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Sunset over sea ice off the coast of Antarctica captured from the Nathaniel B. Palmer, an NSF research icebreaker ship, during an Antarctic oceanography research cruise.
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NOAA Corp Collection, Photographer Michael Van Woert

The Southern Ocean

The Southern Ocean is sometimes known as the Antarctic Ocean or South Polar Ocean. It surrounds Antarctica in the South Polar Region.

The Southern Ocean is a bit different from other oceans. Other oceans are seperated from each other by continents. But the Southern Ocean does not have continents that define its borders.

So what makes the Southern Ocean an ocean?

Seawater moves through the Southern Ocean in a unique way that separates the waters of the Southern Ocean from other oceans even without continents to define its borders. A strong ocean current circles eastward around Antarctica. Because of this ocean circulation pattern, the seawater in the Southern Ocean is colder and isolated. It is home to a unique marine ecosystem in the Antarctic.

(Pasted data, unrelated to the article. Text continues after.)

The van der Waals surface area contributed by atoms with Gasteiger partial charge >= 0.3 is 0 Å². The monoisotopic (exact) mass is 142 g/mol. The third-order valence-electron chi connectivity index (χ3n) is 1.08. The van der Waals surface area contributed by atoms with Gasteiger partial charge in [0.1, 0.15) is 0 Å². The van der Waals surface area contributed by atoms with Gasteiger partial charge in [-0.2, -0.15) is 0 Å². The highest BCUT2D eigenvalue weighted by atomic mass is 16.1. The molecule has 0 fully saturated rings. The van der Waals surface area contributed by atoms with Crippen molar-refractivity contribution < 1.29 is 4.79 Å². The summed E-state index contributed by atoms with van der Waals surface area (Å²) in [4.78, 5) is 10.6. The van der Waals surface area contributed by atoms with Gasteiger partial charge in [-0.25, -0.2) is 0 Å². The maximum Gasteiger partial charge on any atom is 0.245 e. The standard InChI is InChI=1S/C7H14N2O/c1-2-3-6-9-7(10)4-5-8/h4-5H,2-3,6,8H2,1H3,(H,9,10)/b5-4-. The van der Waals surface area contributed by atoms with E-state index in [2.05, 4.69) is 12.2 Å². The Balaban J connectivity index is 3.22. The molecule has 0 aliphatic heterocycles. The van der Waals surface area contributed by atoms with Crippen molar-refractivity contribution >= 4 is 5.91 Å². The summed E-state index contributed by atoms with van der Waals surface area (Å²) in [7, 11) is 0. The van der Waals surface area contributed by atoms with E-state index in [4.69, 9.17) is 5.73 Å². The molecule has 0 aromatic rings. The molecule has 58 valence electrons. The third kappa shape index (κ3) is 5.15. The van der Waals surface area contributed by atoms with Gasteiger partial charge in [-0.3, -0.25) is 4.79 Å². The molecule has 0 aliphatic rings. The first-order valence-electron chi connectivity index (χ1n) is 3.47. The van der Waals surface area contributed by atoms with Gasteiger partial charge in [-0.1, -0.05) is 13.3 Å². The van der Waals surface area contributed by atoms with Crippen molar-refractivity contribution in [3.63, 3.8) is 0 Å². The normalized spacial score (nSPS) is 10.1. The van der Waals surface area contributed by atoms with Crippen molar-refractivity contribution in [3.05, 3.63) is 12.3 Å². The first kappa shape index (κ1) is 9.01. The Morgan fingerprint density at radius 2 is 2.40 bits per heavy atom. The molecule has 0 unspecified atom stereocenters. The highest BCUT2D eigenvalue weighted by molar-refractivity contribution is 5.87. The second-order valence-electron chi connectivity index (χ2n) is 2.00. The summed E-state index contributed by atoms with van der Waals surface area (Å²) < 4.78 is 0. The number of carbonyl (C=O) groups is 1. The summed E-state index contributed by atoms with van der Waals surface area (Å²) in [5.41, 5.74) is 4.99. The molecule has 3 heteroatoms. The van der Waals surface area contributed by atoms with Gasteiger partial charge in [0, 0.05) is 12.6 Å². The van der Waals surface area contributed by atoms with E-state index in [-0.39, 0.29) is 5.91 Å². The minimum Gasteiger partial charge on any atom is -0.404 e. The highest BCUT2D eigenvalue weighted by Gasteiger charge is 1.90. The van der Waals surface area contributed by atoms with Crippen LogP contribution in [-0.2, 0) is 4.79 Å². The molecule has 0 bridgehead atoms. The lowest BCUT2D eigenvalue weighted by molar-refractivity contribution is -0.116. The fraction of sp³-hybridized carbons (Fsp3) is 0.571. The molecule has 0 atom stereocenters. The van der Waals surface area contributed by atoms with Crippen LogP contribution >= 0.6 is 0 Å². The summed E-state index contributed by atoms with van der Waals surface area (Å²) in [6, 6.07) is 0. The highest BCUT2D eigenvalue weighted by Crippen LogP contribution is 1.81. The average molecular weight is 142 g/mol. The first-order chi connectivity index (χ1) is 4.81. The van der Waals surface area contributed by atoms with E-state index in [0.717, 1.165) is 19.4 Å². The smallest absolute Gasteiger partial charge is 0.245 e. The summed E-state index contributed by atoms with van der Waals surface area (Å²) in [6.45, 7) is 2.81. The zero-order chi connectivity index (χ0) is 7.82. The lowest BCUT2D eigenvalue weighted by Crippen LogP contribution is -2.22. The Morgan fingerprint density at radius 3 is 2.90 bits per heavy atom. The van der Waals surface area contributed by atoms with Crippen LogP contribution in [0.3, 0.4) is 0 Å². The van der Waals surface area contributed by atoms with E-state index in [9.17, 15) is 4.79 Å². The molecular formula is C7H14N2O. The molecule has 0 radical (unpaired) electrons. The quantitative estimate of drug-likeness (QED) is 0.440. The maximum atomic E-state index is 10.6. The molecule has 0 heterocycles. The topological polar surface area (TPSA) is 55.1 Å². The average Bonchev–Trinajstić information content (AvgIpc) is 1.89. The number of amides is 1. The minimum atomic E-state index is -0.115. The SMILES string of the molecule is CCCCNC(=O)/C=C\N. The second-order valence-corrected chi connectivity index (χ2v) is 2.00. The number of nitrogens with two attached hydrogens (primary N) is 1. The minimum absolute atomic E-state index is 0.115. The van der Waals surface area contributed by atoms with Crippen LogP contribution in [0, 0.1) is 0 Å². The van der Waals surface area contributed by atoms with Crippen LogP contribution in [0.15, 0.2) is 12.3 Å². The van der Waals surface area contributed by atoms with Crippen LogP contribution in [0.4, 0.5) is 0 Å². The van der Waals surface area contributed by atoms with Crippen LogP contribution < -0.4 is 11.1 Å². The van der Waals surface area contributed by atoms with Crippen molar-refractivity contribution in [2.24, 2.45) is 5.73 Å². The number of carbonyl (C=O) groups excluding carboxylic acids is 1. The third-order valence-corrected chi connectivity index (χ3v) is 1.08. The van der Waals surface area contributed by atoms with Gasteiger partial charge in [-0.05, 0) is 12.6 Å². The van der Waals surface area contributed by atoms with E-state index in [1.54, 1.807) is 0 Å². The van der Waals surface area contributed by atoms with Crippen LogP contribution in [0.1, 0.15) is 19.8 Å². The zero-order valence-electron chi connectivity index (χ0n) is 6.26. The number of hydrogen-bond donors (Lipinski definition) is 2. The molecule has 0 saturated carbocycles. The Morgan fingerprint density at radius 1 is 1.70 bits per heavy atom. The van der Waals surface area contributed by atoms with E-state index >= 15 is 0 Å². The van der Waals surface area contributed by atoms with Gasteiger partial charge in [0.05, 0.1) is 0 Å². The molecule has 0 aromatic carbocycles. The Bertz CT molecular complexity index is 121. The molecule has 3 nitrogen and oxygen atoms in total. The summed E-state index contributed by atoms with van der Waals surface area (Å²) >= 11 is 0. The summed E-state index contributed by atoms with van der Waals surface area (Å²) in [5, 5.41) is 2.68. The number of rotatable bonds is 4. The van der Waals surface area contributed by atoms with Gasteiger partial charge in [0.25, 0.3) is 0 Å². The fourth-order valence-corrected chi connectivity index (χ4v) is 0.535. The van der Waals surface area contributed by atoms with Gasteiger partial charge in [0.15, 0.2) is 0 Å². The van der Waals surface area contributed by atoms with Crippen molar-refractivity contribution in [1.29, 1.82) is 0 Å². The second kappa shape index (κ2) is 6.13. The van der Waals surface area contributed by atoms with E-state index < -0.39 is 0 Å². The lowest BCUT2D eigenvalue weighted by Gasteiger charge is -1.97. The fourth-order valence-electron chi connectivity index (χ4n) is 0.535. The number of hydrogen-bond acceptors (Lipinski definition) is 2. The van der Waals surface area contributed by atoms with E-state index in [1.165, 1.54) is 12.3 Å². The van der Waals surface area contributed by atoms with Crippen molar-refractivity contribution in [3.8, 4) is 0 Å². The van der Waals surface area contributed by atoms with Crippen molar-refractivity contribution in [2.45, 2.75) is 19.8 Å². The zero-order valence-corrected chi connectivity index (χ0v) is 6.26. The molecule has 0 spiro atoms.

Last modified April 13, 2007 by Randy Russell.

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The Summer 2010 issue of The Earth Scientist, available in our online store, includes articles on rivers and snow, classroom planetariums, satellites and oceanography, hands-on astronomy, and global warming.

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